When the man of the house disappears, it can't be because of a ghost - or can it? Leave it to Wharton to create the extraordinary out of the ordinary as she laces intrigue with doubt over fear and common sense.
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I love this wonderfully atmospheric ghost story by Edith Wharton. It's a good thing I was familiar with it before listening to this production, because the clumsy abridgment would make for a good deal of confusion to a listener new to the story. As far as I can tell, the abridgment (amputation, really) consists in the heavy-handed chopping out of an entire section of the story which, although perhaps not dramatically critical, provides the building of tension and necessary transition. There is no effort to help the reader understand how the protagonist goes from the beginnings of anxiety one afternoon to being in the middle of a publicized mystery a week later.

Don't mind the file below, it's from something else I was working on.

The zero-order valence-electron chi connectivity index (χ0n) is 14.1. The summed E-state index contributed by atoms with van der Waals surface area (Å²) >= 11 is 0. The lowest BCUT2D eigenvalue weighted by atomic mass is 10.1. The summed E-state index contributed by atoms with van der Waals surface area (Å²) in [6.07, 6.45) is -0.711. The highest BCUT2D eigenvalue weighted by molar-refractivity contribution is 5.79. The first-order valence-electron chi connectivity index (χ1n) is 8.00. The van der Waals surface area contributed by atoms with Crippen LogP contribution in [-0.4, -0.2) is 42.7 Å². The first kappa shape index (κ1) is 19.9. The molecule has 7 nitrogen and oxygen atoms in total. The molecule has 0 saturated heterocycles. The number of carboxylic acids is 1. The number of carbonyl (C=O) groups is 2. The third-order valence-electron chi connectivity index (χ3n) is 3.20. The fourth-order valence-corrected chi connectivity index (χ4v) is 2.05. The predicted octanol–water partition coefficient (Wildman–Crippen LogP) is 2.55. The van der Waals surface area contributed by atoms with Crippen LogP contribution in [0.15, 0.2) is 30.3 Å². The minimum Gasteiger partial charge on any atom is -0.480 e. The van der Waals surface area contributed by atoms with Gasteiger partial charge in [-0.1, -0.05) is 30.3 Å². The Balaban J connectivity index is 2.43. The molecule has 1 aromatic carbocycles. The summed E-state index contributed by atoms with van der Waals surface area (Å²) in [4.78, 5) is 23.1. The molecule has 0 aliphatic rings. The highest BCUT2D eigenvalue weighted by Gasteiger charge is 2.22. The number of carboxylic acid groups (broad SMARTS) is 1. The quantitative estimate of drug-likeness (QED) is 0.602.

In case you still want to check out this great short story (Wharton is so good, she manages to survive this mutilation without too much ill effect), it won't spoil anything for me to tell you that during the omitted week there is increasing official involvement and publicity about the story's central enigma, together with some revelations about one of the main character's history. These revelations are explored later, so you don't really miss too much there, but the story may be a bit harder to follow
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